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Timothée Richard 12.15.20

The future of the spa experience


Wellness hubs are shifting away from the traditional thermal spa experience towards novel therapeutic rituals intended to benefit the body, mind and spirit.

As Jack Ma pointed out at Alibaba’s Gateway’17 event in Detroit, today’s customers want to be healthy and happy, no matter where they are. Surveys confirm this statement. At a time when the obsession with ownership is giving way to other fixations, 94% of Gen Z respondents consider that a sound mind and body is the key factor for happiness (Varkey Foundation). With new data charting the global wellness industry’s expansion (+ 12.8% in three years), a more global approach to the spa experience has emerged in this quest for physical, mental and spiritual well-being.

Holistic therapies

In 2017, when Instagram phenomenon Kayla Itsines touted the joy of missing out (JOMO), the writing was already on the wall. Wellness hubs must capitalize not only on the experience they deliver in real life, but also on the value-added of that experience: providing isolation from sources of external and internal “noise” as well as holistic therapies designed to bring one’s mental, physical and emotional health back into alignment.

In Stamford, England, the new skincare salon provides a striking contrast with the atmosphere of the “all thermal” spa. Designed by O’Sullivan Skoufoglou Architects, it breaks with the latter’s structured offering and creates a new kind of mood, contemporary yet reminiscent of a traditional apothecary whose shelves were lined with jars and medicinal concoctions. In addition to the usual selection of massages, waxing and nail care, Rö offers cutting-edge treatments that borrow from body sculpting and reflexology. The latter, an alternative therapy using gentle pressure on physiological “reflex points”, is said to reduce stress, improve circulation and relieve pain.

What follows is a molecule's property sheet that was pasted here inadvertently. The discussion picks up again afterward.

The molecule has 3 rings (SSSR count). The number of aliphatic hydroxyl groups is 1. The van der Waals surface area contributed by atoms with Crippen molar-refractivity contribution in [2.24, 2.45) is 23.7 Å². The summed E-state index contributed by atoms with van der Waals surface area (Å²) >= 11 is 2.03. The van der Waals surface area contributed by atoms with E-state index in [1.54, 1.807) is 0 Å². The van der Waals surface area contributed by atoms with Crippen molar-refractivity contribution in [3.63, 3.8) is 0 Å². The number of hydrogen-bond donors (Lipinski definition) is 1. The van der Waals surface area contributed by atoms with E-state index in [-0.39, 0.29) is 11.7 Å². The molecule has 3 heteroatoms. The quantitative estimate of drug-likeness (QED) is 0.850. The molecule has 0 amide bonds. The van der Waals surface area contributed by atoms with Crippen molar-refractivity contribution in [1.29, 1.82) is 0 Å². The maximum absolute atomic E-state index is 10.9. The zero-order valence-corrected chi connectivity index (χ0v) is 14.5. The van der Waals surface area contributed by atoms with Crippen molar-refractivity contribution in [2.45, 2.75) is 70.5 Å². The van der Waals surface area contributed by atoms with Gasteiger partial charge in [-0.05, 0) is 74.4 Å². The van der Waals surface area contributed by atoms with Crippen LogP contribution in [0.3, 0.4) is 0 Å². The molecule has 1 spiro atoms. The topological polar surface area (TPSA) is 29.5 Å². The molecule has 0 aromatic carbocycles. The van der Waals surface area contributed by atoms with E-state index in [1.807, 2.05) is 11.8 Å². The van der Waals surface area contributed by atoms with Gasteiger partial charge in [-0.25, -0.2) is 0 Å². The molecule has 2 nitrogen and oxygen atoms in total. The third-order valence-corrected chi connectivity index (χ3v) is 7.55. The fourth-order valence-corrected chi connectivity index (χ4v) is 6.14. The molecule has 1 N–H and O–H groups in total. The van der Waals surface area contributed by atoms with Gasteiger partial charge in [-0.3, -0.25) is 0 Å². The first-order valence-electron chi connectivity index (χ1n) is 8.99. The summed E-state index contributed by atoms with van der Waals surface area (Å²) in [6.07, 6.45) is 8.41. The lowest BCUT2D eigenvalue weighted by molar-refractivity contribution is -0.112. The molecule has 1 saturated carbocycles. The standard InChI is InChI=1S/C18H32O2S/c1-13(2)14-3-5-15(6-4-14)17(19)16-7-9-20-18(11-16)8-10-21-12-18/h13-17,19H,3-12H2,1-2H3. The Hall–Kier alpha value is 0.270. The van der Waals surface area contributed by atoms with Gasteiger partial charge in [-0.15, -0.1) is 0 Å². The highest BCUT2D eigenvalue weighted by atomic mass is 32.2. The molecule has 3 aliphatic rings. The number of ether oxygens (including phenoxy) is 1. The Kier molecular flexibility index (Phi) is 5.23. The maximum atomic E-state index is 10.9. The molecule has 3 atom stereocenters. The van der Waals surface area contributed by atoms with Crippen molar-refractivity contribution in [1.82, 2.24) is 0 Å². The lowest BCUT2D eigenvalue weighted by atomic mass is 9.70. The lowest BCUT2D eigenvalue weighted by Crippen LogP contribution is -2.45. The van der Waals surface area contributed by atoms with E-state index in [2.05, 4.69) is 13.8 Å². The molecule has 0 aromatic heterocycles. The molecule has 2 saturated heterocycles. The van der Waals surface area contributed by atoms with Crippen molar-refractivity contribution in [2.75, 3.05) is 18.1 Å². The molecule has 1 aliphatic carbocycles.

Holistic propositions conceived along the same lines as Euphoria Retreat (Greece) seem to be setting a new standard. One is Scandinave Spa (Whistler, Canada), dedicated to silence and spa therapies, ideal for a healing break from digital, emotional and cognitive overload. Another is The Well in New York City, a club that already has 1,000 people on the membership wait list. Drawing on both Western and Oriental methods of healing, this “complete ecosystem of wellness” is equipped with a mindful movement studio, a meditation space a healing center and a private training gym.

In Paris, this search for inspiration and balance is finding expression in various ways. Some options are variations on the cosmic theme, in step with the advent of “Nasamania“. Other havens from stress and urban living, e.g.  Le Tigre or Le Centre Elément, concentrate on yoga and other ways of restoring physical and spiritual energy.

Catering to the Millennial lifestyle, some workspaces are also into spiritual wellness and meditation. In Vancouver (Canada), Christina Disler created the Werklab coworking community, whose website bears the slogan: “A mindful space to do good work.” The community offers its members group meditation and yoga classes in the interest of self-care, which the budding entrepreneur tends to skimp on if not encouraged to do otherwise.

In the age of customized wellness, the aforementioned concepts constitute responses to the current demand for something more than relaxing care. Today’s consumers wish to connect with their inner self and enhance their physical, mental and spiritual health. Devising new and different spaces for personal introspection is one way to meet their expectations.

Cover credits © Sound-Therme / Bäderland

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